Brexit No Deterrent as Handelsbanken CEO Targets U.K. GrowthBy
Swedish bank says U.K. branch operations may become subsidiary
Handelsbanken has 207 branches in the U.K. as growth continues
One of Sweden’s biggest banks is targeting growth in the U.K. as uncertainty surrounding the country’s future amid Brexit talks proves no deterrent at all.
The chief executive officer of Svenska Handelsbanken AB, Anders Bouvin, told Bloomberg TV’s Francine Lacqua he is “very firmly committed” to the U.K. market. Management will probably continue to add branches, though the CEO said the bank can also keep expanding without opening more sites.
Handelsbanken is as optimistic as ever about its prospects in Britain with the fallout from EU exit talks having no effect on demand for the bank’s services, Bouvin said in the interview.
“We can’t see that Brexit will affect the demand for our products at all,” the CEO said. “We’ve been growing in the U.K. now for quite a long time” and the view is that “our bank offers something different from the high-street banks and of course Brexit doesn’t change this at all.”
“We’re firmly committed to the U.K. market and we’re growing handsomely,” Bouvin said.
The comments follow the bank’s second-quarter report, which showed that Bouvin added 4 percent to his U.K. staff as more Britons turned to Sweden’s second-biggest bank for loans and to handle their deposits.
In the first half of the year, the Stockholm-based lender brought the number of employees at its U.K. operations to 2,006, it said on Tuesday. In the second quarter, the bank’s loans to British households and corporates rose 11 percent from a year earlier, while deposits soared 28 percent.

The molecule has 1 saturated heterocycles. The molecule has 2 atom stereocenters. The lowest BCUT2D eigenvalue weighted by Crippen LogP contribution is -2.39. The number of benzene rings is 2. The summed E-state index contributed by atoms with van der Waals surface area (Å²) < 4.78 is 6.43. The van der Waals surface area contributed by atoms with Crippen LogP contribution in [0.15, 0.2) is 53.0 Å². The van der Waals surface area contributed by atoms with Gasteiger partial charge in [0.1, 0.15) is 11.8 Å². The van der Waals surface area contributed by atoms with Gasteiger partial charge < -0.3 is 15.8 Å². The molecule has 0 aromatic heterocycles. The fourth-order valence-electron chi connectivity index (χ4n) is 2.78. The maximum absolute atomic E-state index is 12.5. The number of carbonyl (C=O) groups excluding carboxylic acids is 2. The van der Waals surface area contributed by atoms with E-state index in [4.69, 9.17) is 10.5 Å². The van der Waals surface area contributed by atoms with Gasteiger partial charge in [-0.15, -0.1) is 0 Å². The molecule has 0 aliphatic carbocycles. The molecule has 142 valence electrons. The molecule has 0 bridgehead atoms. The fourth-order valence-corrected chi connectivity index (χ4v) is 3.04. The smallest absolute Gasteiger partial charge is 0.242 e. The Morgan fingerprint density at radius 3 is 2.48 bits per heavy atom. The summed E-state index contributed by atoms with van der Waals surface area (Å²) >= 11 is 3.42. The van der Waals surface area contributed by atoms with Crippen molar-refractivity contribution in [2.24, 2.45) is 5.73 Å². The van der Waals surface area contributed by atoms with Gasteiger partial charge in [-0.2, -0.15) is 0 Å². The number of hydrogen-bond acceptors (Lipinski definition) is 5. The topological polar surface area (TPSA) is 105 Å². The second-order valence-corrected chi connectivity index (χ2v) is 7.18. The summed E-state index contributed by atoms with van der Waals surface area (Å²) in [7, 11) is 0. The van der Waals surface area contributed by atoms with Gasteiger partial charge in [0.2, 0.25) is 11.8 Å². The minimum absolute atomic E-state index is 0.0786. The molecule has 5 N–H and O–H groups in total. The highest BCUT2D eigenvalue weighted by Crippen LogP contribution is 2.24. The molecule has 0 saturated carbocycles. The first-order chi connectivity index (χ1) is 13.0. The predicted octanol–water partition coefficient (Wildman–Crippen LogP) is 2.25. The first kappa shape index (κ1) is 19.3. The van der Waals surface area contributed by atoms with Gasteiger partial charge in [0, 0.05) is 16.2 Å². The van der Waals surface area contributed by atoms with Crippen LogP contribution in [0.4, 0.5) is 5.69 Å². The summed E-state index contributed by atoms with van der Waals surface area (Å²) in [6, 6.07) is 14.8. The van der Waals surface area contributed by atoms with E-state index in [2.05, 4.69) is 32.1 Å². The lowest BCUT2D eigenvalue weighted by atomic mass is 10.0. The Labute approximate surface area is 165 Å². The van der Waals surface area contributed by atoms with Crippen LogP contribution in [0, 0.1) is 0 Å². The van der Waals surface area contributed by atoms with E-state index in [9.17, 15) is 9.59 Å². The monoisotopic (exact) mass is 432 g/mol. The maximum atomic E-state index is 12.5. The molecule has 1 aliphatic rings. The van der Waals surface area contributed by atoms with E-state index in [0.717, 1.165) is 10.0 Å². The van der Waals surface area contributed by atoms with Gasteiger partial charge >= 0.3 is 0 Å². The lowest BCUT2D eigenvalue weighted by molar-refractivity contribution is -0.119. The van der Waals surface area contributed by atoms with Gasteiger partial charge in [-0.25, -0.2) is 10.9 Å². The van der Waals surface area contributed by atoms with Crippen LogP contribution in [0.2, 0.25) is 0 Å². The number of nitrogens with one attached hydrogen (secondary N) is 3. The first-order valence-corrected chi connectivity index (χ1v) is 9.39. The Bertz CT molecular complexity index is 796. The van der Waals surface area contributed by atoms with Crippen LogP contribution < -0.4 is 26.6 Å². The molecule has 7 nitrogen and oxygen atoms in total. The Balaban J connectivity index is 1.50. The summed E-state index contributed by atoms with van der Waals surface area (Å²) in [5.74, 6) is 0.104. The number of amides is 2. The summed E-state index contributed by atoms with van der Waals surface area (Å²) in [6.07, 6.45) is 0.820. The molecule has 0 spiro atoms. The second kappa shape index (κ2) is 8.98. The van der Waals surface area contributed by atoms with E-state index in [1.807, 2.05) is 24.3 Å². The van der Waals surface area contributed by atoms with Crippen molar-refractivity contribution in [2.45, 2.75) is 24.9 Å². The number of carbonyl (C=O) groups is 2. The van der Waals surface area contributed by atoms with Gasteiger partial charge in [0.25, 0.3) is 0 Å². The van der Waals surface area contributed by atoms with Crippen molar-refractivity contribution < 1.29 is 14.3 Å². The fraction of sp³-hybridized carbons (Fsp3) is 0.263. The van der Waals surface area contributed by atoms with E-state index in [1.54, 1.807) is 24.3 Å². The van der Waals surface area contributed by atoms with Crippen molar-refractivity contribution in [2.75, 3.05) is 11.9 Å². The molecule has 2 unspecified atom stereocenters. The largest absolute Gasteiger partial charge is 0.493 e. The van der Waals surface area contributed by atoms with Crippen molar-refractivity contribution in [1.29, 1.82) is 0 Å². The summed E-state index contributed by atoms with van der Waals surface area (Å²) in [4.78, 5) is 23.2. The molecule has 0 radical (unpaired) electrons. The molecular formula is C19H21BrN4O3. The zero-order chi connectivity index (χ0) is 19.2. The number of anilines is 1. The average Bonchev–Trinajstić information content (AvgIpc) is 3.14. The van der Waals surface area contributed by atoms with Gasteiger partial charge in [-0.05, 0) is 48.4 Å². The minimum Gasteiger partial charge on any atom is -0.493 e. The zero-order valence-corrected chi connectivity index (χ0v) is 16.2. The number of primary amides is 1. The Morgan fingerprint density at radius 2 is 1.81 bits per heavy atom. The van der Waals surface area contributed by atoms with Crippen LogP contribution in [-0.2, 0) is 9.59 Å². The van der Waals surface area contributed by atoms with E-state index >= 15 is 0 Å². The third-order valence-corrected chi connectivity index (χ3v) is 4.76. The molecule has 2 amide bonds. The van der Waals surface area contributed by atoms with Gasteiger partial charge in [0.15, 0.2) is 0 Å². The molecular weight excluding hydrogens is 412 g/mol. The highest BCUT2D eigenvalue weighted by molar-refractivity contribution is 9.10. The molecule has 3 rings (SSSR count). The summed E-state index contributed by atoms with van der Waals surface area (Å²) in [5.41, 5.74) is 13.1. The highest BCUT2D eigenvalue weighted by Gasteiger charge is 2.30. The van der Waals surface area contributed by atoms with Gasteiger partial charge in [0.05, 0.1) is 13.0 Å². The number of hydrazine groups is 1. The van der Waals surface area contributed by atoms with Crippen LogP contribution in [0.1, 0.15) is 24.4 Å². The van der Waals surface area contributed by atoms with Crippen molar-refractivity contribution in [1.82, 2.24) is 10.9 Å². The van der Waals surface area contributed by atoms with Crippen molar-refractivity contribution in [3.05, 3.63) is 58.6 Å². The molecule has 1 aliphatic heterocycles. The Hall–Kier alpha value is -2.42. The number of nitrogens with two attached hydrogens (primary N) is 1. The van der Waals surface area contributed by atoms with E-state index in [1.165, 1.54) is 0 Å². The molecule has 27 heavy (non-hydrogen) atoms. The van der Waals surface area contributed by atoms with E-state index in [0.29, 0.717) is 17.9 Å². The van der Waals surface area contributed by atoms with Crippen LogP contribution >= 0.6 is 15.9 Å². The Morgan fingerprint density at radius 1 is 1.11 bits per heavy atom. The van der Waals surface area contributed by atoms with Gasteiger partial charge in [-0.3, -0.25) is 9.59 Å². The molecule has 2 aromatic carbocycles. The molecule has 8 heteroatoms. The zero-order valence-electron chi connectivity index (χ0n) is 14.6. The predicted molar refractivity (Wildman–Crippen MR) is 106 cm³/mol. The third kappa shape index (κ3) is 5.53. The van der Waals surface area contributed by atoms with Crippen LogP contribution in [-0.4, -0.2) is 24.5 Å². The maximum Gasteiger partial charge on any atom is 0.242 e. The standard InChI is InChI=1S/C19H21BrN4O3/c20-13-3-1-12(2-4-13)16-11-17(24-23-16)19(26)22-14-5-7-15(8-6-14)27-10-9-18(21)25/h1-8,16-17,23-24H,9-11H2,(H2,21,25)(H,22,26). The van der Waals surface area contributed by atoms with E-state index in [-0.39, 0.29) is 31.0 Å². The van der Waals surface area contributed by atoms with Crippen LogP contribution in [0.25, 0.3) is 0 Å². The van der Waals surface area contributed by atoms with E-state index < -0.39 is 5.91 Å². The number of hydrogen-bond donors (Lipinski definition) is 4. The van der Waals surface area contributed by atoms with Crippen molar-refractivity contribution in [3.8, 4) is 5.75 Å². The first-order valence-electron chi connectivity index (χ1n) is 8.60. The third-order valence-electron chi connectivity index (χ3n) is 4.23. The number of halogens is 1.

Handelsbanken said the currency effect meant the cost of running its U.K. business in Swedish kronor rose only 4 percent, compared with the 11 percent increase in pound terms. Expenses rose “as a result of expanding operations as well as costs related to Brexit and preparations for the possible conversion of the U.K. branch into a subsidiary,” it said.
Overall, Handelsbanken continued what looks to be a trend among Sweden’s biggest banks, reporting growth in income from lending, fees and commissions.
With about 40 percent of net revenue coming from outside its home country, Handelsbanken beat analyst estimates for both net interest income and net income, according to second-quarter results published from Stockholm on Tuesday.
- Net interest income rose 8 percent from a year earlier to 7.32 billion kronor ($886 million), while analysts surveyed by Bloomberg predicted 7.20 billion kronor
- Net income slipped 3 percent to 4.06 billion kronor, also beating the analyst estimate of 3.90 billion kronor.
But the bank’s capital ratio disappointed analysts and investors, driving Handelsbanken’s shares lower after the market opened. The common equity Tier 1 capital ratio of 23.4 percent of risk-weighted assets at the end of June was 40 basis points below consensus, said Jefferies analyst Kapilan Pillai.
Britain is Handelsbanken’s second-largest market (after Sweden) with the bank getting around 13 percent of its revenue from branches there.
Handelsbanken is looking into changing its U.K. branch structure to a subsidiary, pending the outcome of Brexit talks. The bank would ideally prefer to continue with its branches, which management finds a more efficient model. But switching to a subsidiary structure would cut Swedish resolution fee requirements, Chief Financial Officer Rolf Marquardt said by phone.
Like other lenders, the bank is talking with regulators both in the U.K. and in Sweden about possible outcomes, post-Brexit, but “it’s early days,” he said.
Whether the strategy of targeting U.K. growth pays off remains unclear. Shares in Handelsbanken have risen about 20 percent since Bouvin become CEO in August. That’s roughly half the gain in the Bloomberg index of European financial stocks over the same period. Handelsbanken has also opted to hold on to capital rather than pay shareholders higher dividends.
Bouvin said in April that the bank’s priorities are to meet capital requirements, generate growth (while maintaining a buffer above capital requirements of as much as 3 percentage points) and once that’s achieved, increasing shareholder payouts with whatever’s left.
— With assistance by Nicholas Rigillo, and Hanna Hoikkala